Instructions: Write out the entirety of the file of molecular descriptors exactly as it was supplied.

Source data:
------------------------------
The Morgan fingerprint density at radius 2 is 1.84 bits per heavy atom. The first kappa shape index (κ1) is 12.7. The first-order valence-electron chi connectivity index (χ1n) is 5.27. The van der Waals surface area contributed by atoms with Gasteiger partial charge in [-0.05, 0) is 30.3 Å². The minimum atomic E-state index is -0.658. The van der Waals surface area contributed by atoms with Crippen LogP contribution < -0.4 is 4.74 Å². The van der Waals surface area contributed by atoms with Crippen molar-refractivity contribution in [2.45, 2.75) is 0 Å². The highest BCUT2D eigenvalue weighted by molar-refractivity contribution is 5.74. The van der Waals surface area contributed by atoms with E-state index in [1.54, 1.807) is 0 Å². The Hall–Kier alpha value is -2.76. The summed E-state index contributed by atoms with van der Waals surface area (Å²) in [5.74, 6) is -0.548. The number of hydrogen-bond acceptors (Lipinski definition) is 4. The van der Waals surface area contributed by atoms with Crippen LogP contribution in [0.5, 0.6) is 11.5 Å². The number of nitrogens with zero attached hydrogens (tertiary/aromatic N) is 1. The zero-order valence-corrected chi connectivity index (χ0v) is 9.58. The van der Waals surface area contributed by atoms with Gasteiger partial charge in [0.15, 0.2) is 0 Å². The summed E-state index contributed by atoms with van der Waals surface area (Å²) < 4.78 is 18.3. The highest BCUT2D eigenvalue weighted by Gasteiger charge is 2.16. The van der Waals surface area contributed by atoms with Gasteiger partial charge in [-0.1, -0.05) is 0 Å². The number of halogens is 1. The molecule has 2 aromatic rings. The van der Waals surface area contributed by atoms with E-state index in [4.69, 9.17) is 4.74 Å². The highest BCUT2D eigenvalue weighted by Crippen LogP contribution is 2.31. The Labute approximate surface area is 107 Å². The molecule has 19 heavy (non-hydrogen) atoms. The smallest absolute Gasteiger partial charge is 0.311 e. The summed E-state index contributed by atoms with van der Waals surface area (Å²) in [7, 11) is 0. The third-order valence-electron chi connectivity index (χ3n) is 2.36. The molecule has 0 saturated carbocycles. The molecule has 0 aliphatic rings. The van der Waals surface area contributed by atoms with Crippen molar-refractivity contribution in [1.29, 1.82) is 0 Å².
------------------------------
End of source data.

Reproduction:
The Morgan fingerprint density at radius 2 is 1.84 bits per heavy atom. The first kappa shape index (κ1) is 12.7. The first-order valence-electron chi connectivity index (χ1n) is 5.27. The van der Waals surface area contributed by atoms with Gasteiger partial charge in [-0.05, 0) is 30.3 Å². The minimum atomic E-state index is -0.658. The van der Waals surface area contributed by atoms with Crippen LogP contribution < -0.4 is 4.74 Å². The van der Waals surface area contributed by atoms with Crippen molar-refractivity contribution in [2.45, 2.75) is 0 Å². The highest BCUT2D eigenvalue weighted by molar-refractivity contribution is 5.74. The van der Waals surface area contributed by atoms with E-state index in [1.54, 1.807) is 0 Å². The Hall–Kier alpha value is -2.76. The summed E-state index contributed by atoms with van der Waals surface area (Å²) in [5.74, 6) is -0.548. The number of hydrogen-bond acceptors (Lipinski definition) is 4. The van der Waals surface area contributed by atoms with Crippen LogP contribution in [0.5, 0.6) is 11.5 Å². The number of nitrogens with zero attached hydrogens (tertiary/aromatic N) is 1. The zero-order valence-corrected chi connectivity index (χ0v) is 9.58. The van der Waals surface area contributed by atoms with Gasteiger partial charge in [0.15, 0.2) is 0 Å². The summed E-state index contributed by atoms with van der Waals surface area (Å²) < 4.78 is 18.3. The highest BCUT2D eigenvalue weighted by Gasteiger charge is 2.16. The van der Waals surface area contributed by atoms with Gasteiger partial charge in [-0.1, -0.05) is 0 Å². The number of halogens is 1. The molecule has 2 aromatic rings. The van der Waals surface area contributed by atoms with E-state index in [4.69, 9.17) is 4.74 Å². The highest BCUT2D eigenvalue weighted by Crippen LogP contribution is 2.31. The Labute approximate surface area is 107 Å². The molecule has 19 heavy (non-hydrogen) atoms. The smallest absolute Gasteiger partial charge is 0.311 e. The summed E-state index contributed by atoms with van der Waals surface area (Å²) in [7, 11) is 0. The third-order valence-electron chi connectivity index (χ3n) is 2.36. The molecule has 0 saturated carbocycles. The molecule has 0 aliphatic rings. The van der Waals surface area contributed by atoms with Crippen molar-refractivity contribution in [1.29, 1.82) is 0 Å².